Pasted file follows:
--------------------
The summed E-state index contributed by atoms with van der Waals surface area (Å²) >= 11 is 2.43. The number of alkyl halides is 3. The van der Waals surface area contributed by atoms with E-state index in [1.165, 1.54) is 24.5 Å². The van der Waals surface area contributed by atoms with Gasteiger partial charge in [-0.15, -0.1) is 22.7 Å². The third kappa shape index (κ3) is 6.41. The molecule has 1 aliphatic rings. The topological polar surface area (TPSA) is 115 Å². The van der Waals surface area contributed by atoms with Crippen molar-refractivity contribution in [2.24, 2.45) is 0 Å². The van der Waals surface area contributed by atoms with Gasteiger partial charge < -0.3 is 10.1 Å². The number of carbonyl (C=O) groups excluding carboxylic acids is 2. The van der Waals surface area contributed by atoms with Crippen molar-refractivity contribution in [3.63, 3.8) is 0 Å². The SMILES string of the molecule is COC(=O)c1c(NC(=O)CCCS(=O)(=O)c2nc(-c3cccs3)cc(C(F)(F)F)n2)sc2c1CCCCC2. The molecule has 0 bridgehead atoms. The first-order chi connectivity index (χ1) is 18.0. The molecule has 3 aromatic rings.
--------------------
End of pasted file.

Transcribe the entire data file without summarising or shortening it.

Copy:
The summed E-state index contributed by atoms with van der Waals surface area (Å²) >= 11 is 2.43. The number of alkyl halides is 3. The van der Waals surface area contributed by atoms with E-state index in [1.165, 1.54) is 24.5 Å². The van der Waals surface area contributed by atoms with Gasteiger partial charge in [-0.15, -0.1) is 22.7 Å². The third kappa shape index (κ3) is 6.41. The molecule has 1 aliphatic rings. The topological polar surface area (TPSA) is 115 Å². The van der Waals surface area contributed by atoms with Crippen molar-refractivity contribution in [2.24, 2.45) is 0 Å². The van der Waals surface area contributed by atoms with Gasteiger partial charge < -0.3 is 10.1 Å². The number of carbonyl (C=O) groups excluding carboxylic acids is 2. The van der Waals surface area contributed by atoms with Crippen molar-refractivity contribution in [3.63, 3.8) is 0 Å². The SMILES string of the molecule is COC(=O)c1c(NC(=O)CCCS(=O)(=O)c2nc(-c3cccs3)cc(C(F)(F)F)n2)sc2c1CCCCC2. The molecule has 0 bridgehead atoms. The first-order chi connectivity index (χ1) is 18.0. The molecule has 3 aromatic rings.